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Sewage discharge

Maritime discharge of sewage can harm the environment and people by contaminating seafood, transmitting diseases to water users and, in creating conditions unsuitable for marine life. While the effects of sewage discharge from one boat may be minor, the cumulative effects of the whole maritime sector are significant.

The Resource Management (Marine Pollution) Regulations 1998 (the Regulations) outline treatment standards that specify where sewage can be discharged in order to control pollution of the sea from sewage.

Sewage treatment standards

What’s in the Regulations

In general, untreated sewage may not be discharged within 500 metres from land, or in water less than 5 metres deep.There are fewer restrictions on the discharge of treated sewage.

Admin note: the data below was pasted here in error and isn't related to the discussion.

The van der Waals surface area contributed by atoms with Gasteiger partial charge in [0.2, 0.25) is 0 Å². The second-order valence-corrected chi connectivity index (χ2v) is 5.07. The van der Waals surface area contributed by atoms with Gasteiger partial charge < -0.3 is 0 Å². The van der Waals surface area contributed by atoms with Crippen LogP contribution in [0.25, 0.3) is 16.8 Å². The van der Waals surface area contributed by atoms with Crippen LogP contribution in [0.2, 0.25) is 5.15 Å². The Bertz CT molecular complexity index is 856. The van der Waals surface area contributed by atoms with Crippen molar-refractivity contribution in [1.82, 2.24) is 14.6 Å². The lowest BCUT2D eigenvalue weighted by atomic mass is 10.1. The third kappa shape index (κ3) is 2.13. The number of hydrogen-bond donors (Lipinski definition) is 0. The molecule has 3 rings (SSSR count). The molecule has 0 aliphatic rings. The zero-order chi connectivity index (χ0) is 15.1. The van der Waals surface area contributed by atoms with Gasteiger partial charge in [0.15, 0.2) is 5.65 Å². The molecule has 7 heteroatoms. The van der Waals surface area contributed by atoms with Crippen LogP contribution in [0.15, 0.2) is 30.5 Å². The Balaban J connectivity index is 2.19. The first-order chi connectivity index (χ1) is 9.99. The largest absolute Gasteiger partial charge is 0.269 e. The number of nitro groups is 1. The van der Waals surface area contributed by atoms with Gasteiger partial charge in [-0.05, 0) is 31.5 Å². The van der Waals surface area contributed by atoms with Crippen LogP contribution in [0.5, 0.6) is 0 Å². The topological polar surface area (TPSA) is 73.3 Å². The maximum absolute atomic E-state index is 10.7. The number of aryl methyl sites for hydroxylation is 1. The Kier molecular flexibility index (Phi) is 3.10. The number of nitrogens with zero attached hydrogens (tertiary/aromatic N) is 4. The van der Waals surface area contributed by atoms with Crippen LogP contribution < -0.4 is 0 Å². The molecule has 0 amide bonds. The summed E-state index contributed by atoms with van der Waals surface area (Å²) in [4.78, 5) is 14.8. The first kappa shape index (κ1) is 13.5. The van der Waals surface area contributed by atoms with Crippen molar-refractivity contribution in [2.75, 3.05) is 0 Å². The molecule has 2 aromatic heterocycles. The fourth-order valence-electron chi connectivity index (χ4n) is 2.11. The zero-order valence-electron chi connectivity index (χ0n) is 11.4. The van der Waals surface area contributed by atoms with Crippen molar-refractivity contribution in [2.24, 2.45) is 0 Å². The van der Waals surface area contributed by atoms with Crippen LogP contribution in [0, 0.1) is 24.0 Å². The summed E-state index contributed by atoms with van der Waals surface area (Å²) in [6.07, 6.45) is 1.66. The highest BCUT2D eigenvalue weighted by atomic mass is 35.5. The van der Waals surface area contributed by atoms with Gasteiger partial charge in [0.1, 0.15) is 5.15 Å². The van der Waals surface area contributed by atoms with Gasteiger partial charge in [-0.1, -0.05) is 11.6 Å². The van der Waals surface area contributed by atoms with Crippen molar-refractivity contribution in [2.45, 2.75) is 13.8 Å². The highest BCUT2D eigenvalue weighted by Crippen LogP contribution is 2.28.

To further protect the public and the marine environment, the Regulations prohibit sewage discharge near marine farms, mataitai (traditional food collection) reserves or marine reserves.

Where regional councils determine more protection is needed, they may increase the area where Grade B and untreated sewage discharges are prohibited. Boat operators should become familiar with local rules in regional coastal plans.

Resource Management (Marine Pollution) Regulations 1998 [New Zealand Parliamentary Counsel Office]

Note: Fiordland is specifically recognised in the Regulations because discharge restrictions apply to sewage, both treated and untreated.

Regional Coastal Plan for Southland - September 2008 [Environment Southland]

Southern Ocean restrictions

If heading to the Southern Ocean, operators should note that Marine Protection Rule Part 160 restricts the discharge of sewage in the Antarctic Treaty Area below 60˚S.

Marine Protection Rules Part 160 - Prevention of Pollution by Sewage from Ships in the Antarctic Treaty Area